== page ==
Health Reform – France III

How is reimbursement accomplished ?

The carte vitale changed a system based on paperwork to one with a very modern and efficient methodology. Prior to electronic billing, the patient had to obtain treatment or prescription forms called feuilles de soins from the doctor, attach any stickers (vignettes) from the pharmacist, which identify the class of drugs dispensed, plus a certificate from the employer (attestation annuelle), or a certificate of unemployment from the national office, and submit them all to the local CPAM. A few weeks later, a statement of amounts to be reimbursed would be received, followed eventually by the money. In 1998, 1.2 billion feuilles de soins were submitted.

If the doctor has the proper card reader (and in 2001 when the report was written, it was a problem), the card is swiped and the proper form goes electronically to the CPAM. Confidentiality is assured because a second card, issued to the doctor and called Carte Professionnel de Sante, or CPS, is required for transmission. Card holders have the right of access to the database where their records are kept by the CPAM.

In 1999, in response to a perception that 25% of French citizens postponed care due to financial concerns, and another 150,000 were still not covered, another system was added for the poor. Couverture Maladie Universale or CMU, now covers a million people who receive free care. There is CMU de base, which enrolls people who are not covered by NHI into CNAMTS and which covers all residents of France regardless of employment status.  This provides free care. A second level, called CMU complementaire covers the supplement for those earning less than 3600 FF per month (as of 2001 before the Euro).  This could be considered analagous to our system in which poor Medicare recipients are eligible for Medicaid payment of the deductable or co-payment.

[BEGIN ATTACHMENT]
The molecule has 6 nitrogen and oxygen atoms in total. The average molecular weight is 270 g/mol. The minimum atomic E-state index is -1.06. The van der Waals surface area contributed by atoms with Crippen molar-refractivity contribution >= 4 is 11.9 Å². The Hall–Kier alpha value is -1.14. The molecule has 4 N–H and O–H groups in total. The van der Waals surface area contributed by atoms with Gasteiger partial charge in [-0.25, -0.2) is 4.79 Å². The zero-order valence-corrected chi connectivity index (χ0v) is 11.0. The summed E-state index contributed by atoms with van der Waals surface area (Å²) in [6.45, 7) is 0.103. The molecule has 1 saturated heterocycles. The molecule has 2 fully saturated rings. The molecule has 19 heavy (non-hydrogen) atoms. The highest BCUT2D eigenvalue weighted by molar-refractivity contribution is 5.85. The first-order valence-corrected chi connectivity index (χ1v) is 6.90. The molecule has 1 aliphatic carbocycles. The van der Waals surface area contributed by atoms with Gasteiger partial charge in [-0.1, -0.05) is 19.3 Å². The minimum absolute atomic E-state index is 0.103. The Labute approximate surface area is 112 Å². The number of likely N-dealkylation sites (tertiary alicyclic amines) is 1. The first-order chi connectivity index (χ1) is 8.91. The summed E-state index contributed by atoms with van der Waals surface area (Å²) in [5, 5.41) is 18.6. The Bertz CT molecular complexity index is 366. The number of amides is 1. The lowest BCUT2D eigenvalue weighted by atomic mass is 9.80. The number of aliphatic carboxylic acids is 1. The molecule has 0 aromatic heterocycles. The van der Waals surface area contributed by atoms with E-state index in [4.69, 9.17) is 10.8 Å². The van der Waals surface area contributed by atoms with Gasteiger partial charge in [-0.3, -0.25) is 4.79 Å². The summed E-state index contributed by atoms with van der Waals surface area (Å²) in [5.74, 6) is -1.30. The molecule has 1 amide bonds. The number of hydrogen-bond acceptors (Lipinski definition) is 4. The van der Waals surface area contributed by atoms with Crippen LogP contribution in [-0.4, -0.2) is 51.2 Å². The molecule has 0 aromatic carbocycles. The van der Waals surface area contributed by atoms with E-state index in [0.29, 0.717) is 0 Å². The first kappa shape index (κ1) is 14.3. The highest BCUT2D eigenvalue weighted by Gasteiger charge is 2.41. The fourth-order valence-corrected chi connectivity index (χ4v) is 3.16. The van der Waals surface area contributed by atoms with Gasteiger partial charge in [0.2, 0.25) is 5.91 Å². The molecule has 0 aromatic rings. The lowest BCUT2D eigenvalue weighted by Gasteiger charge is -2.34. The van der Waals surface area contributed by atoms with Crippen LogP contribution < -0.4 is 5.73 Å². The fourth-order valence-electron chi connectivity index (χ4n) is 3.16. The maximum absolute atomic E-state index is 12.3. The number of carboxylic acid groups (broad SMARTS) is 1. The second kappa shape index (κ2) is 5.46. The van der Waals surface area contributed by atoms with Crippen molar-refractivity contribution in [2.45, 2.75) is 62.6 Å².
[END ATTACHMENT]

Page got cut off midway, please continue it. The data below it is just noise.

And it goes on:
Applicants must register at the CPAM and those eligible for CMU complementaire, may select a mutuelle to manage the co-payment. Once granted, the free care is valid for a year, after which the person must reregister. The person receives a carte vitale and the care is the same although they must select physicians from Sector 1 who accept the fee schedule (conventionne). Prescriptions, hospital care, some dental care and eyeglasses are included. CMU assurance complementaire covers 4.7 million.

British expatriates living in France can apply for CMU and the rules are described here. That site is one for advice to British retirees living in France and is interesting for other aspects of life in France.